Mold is an organism that develops in places where there is excessive moisture. This can happen when a home or building experiences a water leak such as a pip leak, a flood, a roof leak, or any other way in which water can enter. Mold can cause property damage.
Mold removal, also called mold remediation, can be costly and time consuming but it is absolutely necessary for the health and safety of those who use the building. Mold can be toxic to the human body and cause major health problems such as nausea, rashes or asthma.
Mold often affects places including workplaces, schools, or homes. Common places for mold to grow in a building are:
- In an air conditioning unit;
- In a basement that has flooded;
- Beneath a refrigerator;
- Beneath a bathroom or kitchen sink;
- Around windows that leak;
- On a shower curtain;
- In a humidifier;
- Under a damp carpet;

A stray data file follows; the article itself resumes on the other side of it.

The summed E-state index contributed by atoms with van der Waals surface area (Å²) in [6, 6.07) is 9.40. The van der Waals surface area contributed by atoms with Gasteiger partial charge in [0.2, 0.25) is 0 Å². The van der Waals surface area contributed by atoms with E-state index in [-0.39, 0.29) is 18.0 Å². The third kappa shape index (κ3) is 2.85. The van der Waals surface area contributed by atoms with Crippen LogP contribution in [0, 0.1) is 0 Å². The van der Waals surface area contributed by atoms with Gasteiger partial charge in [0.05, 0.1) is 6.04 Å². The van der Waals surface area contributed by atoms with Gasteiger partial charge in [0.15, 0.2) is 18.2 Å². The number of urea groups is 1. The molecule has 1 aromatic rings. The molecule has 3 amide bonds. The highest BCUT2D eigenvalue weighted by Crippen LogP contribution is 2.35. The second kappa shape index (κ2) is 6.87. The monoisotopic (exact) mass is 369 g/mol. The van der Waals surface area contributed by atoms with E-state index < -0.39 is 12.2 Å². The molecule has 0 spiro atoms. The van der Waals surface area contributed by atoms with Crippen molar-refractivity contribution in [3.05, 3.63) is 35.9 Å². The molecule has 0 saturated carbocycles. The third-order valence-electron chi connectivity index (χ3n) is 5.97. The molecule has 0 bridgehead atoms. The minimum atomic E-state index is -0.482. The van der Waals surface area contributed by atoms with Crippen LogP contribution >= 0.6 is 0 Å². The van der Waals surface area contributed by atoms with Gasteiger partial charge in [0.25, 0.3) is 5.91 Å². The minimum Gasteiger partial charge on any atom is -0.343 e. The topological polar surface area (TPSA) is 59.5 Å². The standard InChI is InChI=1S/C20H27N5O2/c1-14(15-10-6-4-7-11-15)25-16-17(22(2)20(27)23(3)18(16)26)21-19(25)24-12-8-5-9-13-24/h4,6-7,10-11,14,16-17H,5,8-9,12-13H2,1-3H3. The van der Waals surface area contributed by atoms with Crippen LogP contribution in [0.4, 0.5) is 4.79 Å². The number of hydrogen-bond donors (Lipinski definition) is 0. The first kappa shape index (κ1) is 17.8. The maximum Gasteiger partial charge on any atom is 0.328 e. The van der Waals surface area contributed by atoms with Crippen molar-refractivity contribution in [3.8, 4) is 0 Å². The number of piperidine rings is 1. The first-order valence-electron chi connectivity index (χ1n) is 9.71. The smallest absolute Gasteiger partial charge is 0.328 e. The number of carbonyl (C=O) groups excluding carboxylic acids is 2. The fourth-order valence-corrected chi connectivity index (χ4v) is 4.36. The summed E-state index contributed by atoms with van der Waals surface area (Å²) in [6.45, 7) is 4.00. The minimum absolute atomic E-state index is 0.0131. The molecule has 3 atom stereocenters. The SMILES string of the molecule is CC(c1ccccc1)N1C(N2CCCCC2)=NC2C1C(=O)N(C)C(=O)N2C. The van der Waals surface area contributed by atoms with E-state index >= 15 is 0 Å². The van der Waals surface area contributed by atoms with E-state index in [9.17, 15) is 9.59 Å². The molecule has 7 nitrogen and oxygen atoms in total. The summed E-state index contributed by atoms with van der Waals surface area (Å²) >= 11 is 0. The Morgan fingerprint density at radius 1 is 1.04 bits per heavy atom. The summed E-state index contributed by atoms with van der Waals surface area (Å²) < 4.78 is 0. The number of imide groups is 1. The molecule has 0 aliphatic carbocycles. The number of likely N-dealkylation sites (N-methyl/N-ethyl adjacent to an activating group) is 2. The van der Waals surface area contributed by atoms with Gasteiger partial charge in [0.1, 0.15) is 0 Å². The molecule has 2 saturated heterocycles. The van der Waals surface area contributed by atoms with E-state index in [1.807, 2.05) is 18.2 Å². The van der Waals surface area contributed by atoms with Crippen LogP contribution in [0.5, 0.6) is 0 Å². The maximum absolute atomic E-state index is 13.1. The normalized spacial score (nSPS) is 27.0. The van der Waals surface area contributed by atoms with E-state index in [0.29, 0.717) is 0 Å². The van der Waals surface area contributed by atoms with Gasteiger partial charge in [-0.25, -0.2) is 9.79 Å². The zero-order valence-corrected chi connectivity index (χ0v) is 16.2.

- In an area with plumbing issues; and/or
- On a ceiling or roof, especially if a leak is present.
Toxic mold is actually somewhat of a misnomer. While some types of mold can produce toxins, the mold itself is not toxic. Two types of mold, stachybotrys chartarum and toxigenic aspergillus, may cause adverse reactions in individuals. These are the types of mold attorneys and mold remediation companies often refer to as toxic mold. Adverse reactions to these molds can lead to life threatening issues.
Stachybotrys chartarum is what most individuals are referring to when they say “black mold.” It has a dark green or black appearance. The mold produces spores which are released into the air as it feeds on organic material in the building or home, such as drywall or carpet. Symptoms associated with an adverse reaction can be:
- Chronic coughing and sneezing;
- Eye irritation;
- Irritation to the mucous membranes of the nose and throat;
- Chronic fatigue; and/or
- Persistent headaches.
How Do You Know If Mold is Making You Sick?
The signs and symptoms of mold exposure were discussed above, and can include others. Every individual will be affected differently by the presence of mold. Other symptoms, especially in cases of air conditioning mold, may include: